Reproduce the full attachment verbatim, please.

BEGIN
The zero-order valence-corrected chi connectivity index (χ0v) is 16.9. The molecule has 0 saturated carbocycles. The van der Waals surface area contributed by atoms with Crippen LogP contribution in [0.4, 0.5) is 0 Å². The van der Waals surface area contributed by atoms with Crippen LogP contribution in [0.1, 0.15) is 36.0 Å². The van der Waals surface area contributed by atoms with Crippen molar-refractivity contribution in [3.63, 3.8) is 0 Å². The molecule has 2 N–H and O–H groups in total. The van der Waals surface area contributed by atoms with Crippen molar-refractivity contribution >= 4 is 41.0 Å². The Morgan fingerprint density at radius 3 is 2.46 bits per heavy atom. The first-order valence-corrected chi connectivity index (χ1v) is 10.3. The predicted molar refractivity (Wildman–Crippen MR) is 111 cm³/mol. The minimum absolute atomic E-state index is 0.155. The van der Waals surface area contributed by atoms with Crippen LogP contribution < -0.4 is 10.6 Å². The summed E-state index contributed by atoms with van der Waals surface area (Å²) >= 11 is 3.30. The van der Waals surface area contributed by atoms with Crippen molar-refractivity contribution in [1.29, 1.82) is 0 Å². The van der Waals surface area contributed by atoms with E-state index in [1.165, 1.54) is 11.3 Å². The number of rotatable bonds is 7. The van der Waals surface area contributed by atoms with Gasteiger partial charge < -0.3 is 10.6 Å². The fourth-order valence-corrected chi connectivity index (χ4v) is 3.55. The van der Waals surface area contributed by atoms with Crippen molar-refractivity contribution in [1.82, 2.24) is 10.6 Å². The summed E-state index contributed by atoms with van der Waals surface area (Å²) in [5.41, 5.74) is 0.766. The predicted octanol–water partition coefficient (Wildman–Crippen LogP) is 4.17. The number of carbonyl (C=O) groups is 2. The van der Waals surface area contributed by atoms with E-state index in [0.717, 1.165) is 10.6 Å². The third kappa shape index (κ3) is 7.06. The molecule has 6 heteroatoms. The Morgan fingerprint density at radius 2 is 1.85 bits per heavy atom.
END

The zero-order valence-corrected chi connectivity index (χ0v) is 16.9. The molecule has 0 saturated carbocycles. The van der Waals surface area contributed by atoms with Crippen LogP contribution in [0.4, 0.5) is 0 Å². The van der Waals surface area contributed by atoms with Crippen LogP contribution in [0.1, 0.15) is 36.0 Å². The van der Waals surface area contributed by atoms with Crippen molar-refractivity contribution in [3.63, 3.8) is 0 Å². The molecule has 2 N–H and O–H groups in total. The van der Waals surface area contributed by atoms with Crippen molar-refractivity contribution >= 4 is 41.0 Å². The Morgan fingerprint density at radius 3 is 2.46 bits per heavy atom. The first-order valence-corrected chi connectivity index (χ1v) is 10.3. The predicted molar refractivity (Wildman–Crippen MR) is 111 cm³/mol. The minimum absolute atomic E-state index is 0.155. The van der Waals surface area contributed by atoms with Crippen LogP contribution < -0.4 is 10.6 Å². The summed E-state index contributed by atoms with van der Waals surface area (Å²) >= 11 is 3.30. The van der Waals surface area contributed by atoms with Crippen molar-refractivity contribution in [1.29, 1.82) is 0 Å². The van der Waals surface area contributed by atoms with E-state index in [1.165, 1.54) is 11.3 Å². The number of rotatable bonds is 7. The van der Waals surface area contributed by atoms with Gasteiger partial charge < -0.3 is 10.6 Å². The fourth-order valence-corrected chi connectivity index (χ4v) is 3.55. The van der Waals surface area contributed by atoms with Crippen molar-refractivity contribution in [1.82, 2.24) is 10.6 Å². The summed E-state index contributed by atoms with van der Waals surface area (Å²) in [5.41, 5.74) is 0.766. The predicted octanol–water partition coefficient (Wildman–Crippen LogP) is 4.17. The number of carbonyl (C=O) groups is 2. The van der Waals surface area contributed by atoms with E-state index in [0.717, 1.165) is 10.6 Å². The third kappa shape index (κ3) is 7.06. The molecule has 6 heteroatoms. The Morgan fingerprint density at radius 2 is 1.85 bits per heavy atom.